• You need the Mexican language pack from MOVI's website: Download it from here. Or check their website if this link is broken.

If you are using Windows you also need to install the following software:

  • Disk Imager is free and open source and well-recommended in the Internet of Things community. We will use it to backup the SD card.
  • BootICE is a tool that works around a Windows bug that does not allow an SD card to have multiple partitions.

Step 2: Read a Few Words of Caution

The most important thing is to back up your MOVI SD card first before installing the firmware update or adding a language pack. MOVI's SD cards are board specific and replacing them requires you to send in your board to the manufacturer!

Feel free to ask questions below and definitely provide feedback about your experience but this Instructable comes with absolutely no warranty.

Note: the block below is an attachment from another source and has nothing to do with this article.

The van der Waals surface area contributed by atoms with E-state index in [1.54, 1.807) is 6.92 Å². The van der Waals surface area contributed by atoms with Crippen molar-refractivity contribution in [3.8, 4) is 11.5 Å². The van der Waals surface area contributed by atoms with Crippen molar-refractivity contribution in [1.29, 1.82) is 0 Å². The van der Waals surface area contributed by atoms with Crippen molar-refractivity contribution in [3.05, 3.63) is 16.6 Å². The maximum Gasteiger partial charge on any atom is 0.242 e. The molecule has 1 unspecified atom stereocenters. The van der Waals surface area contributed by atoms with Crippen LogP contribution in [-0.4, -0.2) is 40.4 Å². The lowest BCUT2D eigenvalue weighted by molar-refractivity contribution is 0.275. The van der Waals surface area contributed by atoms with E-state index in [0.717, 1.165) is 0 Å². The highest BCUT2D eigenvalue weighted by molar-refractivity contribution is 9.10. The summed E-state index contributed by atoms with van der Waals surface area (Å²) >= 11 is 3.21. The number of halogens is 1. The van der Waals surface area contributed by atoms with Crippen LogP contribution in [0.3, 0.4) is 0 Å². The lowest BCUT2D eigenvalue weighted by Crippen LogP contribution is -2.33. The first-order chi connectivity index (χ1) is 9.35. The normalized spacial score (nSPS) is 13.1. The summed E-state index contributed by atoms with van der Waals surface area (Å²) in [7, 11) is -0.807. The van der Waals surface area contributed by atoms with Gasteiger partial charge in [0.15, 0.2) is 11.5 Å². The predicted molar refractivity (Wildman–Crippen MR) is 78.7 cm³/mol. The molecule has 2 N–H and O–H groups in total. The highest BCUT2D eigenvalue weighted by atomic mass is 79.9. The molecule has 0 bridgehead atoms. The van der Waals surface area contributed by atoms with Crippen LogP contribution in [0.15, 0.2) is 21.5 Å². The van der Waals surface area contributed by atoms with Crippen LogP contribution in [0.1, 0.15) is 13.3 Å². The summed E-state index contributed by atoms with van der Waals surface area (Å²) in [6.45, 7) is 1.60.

As of writing this Instructable, no version of Microsoft Windows supports accessing multiple partitions on an SD Card. This makes the process of backing up and updating MOVI with a Windows computer a lot more cumbersome. Some people might find it easier to use a Linux or a Mac than to go through the procedure under Windows.

in this Instructable, follow all steps, depending on your operating system, e.g. "Windows only". If a step is not marked it is valid for all operating systems.

Step 3: Backup Your SD Card (Linux Only)

  • Unplug all power connections, as well as the USB cable from the Arduino.
  • Remove MOVI’s SD Card by pressing on it gently before pulling it out. Leave the shield on the Arduino.
  • Boot up your computer and put the SD card into it. You may have to use an adapter. If so, put the adapter into 'lock' mode so the SD card is made read-only. Make sure your computer is booted up before you plug the SD card as the SD card is bootable and therefore might confuse your system.